It’s important to note that rates of infection may eventually become higher as the disease spreads. The numbers may already be higher because not all patients experience strong symptoms that require a visit to the doctor. Some may assume they have the flu and not realize they had the virus when they get better a week later.
Anywhere travelers go, they can bring the virus with them. There’s a risk that the virus will be imported to new areas by infected travelers, where it can become an outbreak. Where there is an outbreak, it can affect 38% to 63% of the local population.
One of the risks in the United States and other territories is that some regions provide fertile ground for the virus. Warm climates where Aedes aegypti and Aedes albopictus mosquitoes can live can easily become areas of outbreaks. A traveler may return with the virus from another destination and get bitten by local Aedes aegypti and Aedes albopictus mosquitoes, only to have those insects spread the virus. Many U.S. states have Aedes aegypti and Aedes albopictus mosquitoes, including parts of Texas and part of the South.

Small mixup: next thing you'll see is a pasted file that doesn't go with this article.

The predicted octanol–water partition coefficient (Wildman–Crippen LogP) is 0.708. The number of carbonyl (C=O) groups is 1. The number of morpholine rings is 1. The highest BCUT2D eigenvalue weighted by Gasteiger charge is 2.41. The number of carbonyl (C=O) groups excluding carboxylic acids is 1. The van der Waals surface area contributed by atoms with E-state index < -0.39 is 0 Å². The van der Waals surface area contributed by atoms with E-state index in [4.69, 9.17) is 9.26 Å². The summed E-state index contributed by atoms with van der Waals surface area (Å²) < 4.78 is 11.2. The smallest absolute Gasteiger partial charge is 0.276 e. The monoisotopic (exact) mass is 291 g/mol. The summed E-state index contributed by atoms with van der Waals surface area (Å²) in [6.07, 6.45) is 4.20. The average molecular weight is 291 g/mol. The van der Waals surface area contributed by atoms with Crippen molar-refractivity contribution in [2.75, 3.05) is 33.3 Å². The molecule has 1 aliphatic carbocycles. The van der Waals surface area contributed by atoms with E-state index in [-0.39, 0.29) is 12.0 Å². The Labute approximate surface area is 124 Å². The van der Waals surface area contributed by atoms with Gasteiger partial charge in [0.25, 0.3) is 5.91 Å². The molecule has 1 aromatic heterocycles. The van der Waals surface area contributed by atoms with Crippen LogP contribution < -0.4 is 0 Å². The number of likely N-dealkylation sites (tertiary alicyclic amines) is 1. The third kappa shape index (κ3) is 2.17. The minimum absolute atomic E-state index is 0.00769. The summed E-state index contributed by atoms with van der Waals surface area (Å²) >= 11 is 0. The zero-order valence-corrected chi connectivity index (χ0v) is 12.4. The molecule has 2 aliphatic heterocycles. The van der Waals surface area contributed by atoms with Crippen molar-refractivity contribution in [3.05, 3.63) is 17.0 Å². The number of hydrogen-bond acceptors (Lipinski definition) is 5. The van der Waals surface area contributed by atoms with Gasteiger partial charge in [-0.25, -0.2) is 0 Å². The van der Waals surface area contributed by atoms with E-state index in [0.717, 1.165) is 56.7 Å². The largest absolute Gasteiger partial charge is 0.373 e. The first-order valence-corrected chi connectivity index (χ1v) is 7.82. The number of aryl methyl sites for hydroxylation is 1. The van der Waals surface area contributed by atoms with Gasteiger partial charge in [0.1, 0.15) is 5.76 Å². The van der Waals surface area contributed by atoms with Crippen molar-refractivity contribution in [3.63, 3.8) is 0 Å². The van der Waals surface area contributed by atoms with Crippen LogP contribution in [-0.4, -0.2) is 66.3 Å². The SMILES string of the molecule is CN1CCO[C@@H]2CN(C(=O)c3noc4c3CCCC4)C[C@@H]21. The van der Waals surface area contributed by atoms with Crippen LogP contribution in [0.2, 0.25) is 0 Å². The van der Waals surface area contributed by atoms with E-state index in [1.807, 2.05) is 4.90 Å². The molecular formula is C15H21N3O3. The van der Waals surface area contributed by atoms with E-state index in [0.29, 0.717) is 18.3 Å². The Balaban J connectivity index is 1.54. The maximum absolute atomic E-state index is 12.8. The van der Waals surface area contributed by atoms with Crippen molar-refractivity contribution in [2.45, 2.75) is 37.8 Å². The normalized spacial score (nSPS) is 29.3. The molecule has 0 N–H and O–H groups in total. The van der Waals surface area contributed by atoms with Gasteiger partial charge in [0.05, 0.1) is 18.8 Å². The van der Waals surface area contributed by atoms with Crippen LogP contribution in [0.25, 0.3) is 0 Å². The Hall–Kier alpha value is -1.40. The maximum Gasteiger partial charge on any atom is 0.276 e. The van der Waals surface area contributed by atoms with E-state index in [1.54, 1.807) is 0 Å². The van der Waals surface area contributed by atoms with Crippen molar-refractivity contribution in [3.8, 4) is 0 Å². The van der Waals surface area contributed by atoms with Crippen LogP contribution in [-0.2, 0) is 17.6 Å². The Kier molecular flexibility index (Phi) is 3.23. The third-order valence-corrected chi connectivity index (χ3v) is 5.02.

Chikungunya symptoms can vary from person to person, but can include:
- Severe joint pain
- Significant swelling of the joints
- Muscle pain
Symptoms usually show up within 3 days or a week of being bitten. In most cases, patients will recover in a week from the symptoms, although recovery times can last months or even years in some cases.
If you think you may have the virus, speak to a doctor who can offer a Chikungunya diagnosis as well as medical treatment. Although there’s currently no known medication to treat the condition, doctors can help monitor the patient and can help treat symptoms. In addition, you may be asked to take steps to avoid transmitting the virus.
If you have been bitten by a mosquito and experience fever or any serious symptoms, it’s important to check with a doctor, even if you are not sure whether you have been exposed. A doctor can run blood tests to evaluate whether you have been affected and can offer advice and help if you have.
Is Chikungunya Fatal?
The virus is not considered fatal and it does go away in most cases. In fact, someone who has been infected once is usually protected from later infections. If you have had the virus and are bitten by a mosquito carrying the virus again months later, you’re unlikely to catch the virus again.
Although it’s not usually fatal, Chikungunya can sometimes lead to very painful and even debilitating symptoms. Some patients experience incapacitating joint pain and swelling for months or even years after infection. In some cases, the pain and swelling can be serious enough to become a disability.